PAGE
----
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Response inhibition is a central element of executive control that is critical for adaptive behavior in a dynamic and unpredictable environment. The inability to inhibit inappropriate responses has been linked to several prevalent disorders, including compulsions, autism, and attention-deficit/hyperactivity disorder (ADHD). Therefore, the ability to develop more effective treatments for these disorders is likely to depend, at least in part, on understanding the brain mechanisms that control response inhibition, including the underlying neurotransmitter systems.
Stimulants have long been the treatment of choice for ADHD, suggesting that the underlying neural dysfunctions involve monoamine neurotransmitter systems. Genetic analyses in the last several years have given more support to this idea, indicating not only that ADHD is highly heritable but also that it is associated with alterations in several monoamine genes, including those for the D4 and D5 dopamine (DA) receptors and the DA transporter (1). These results and others linking the DA system with locomotor activation led to the hypothesis that ADHD reflects primarily deficits in DA systems (2).
Recent evidence indicates that the brain norepinephrine (NE) system also plays an important role in ADHD. Genetic studies find that ADHD is associated with alterations in the genes responsible for making NE from DA (dopamine β hydroxylase) and for the NE transporter (1). Other evidence includes findings from animal studies that α-2 NE receptors in cortex might play a role in locomotor activation and attention (3) as well as unit recordings showing that locus coeruleus (LC) NE neurons respond in relation to attentional performance (4) (discussed in the following text). Finally, the effectiveness of the selective NE uptake blocker atomoxetine in treating ADHD also supports this view (5).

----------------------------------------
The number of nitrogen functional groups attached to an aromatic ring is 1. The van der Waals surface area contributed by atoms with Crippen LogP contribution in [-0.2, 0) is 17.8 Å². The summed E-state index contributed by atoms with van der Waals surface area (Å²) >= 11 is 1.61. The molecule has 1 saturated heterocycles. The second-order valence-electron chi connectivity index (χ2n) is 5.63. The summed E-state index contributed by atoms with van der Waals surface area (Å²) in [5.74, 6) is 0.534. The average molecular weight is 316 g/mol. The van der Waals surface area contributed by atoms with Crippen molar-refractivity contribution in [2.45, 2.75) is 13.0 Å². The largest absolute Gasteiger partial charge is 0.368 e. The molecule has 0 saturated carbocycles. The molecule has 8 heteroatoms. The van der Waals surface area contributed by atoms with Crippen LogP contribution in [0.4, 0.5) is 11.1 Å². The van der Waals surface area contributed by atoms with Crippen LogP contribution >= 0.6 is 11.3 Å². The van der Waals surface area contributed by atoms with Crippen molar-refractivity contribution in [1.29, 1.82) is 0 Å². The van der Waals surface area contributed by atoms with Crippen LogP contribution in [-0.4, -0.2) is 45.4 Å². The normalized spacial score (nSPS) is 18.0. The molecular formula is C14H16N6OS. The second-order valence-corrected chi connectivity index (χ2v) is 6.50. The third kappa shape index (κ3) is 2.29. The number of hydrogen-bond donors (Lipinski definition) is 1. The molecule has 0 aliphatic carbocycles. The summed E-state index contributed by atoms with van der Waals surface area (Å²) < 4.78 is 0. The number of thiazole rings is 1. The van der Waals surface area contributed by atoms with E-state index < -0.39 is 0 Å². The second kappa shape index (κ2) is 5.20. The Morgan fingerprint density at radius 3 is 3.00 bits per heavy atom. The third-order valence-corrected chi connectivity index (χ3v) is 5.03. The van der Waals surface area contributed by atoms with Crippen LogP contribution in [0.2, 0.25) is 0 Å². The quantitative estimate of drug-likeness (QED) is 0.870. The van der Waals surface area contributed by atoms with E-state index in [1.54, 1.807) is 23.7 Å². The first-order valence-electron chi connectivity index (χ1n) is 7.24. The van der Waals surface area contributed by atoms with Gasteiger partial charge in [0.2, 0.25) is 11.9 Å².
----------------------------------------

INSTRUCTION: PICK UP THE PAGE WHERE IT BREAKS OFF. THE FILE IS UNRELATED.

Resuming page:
An accompanying article in this issue of Biological Psychiatry by Chamberlain et al. (pg.*) finds that atomoxetine increases inhibitory control in normal humans as measured with a well-established procedure, the stop-signal reaction time task (Figure 1). For this task, subjects perform a simple action like a button press or eye movement immediately in response to a visual cue. On a small subset of trials, a second cue is presented after the “go” cue, indicating that the action should be withheld. The timing of this “stop signal” is critical. Present it immediately after the “go” cue, and the task is easy. Present it too late, and it is ineffective. Chamberlain et al. adjusted the timing between “go” and “stop” cues until subjects appropriately withheld responses approximately one-half the time, allowing them to infer the “stop signal reaction time” (SSRT) that quantifies the speed of response inhibition. They found that atomoxetine decreased SSR (i.e., facilitated the ability to inhibit responses).
Previous work has identified several neural systems involved with inhibitory control on the stop-signal task. The “go” signal is thought to trigger a dynamic process in the brain that builds up to a critical level of activation that, when reached, triggers the action (6). Neural recordings in monkeys performing the task have identified correlates of this process in several brain regions, including the frontal eye field (FEF) for a task using eye-movement responses (6). Response inhibition is thought to involve a race between these go processes and similar, dynamic stop processes (6). In monkeys, neurons in the FEF and other regions of the prefrontal cortex that are related to maintaining fixation are active on successfully inhibited trials in the eye-movement stop-signal task (6). Functional magnetic resonance imaging (fMRI) studies in human subjects suggest that these inhibitory signals originate in a set of circuits that includes the right inferior frontal gyrus (RIFG), possibly acting via the subthalamic nucleus to suppress thalamocortical output that would otherwise trigger response execution (7).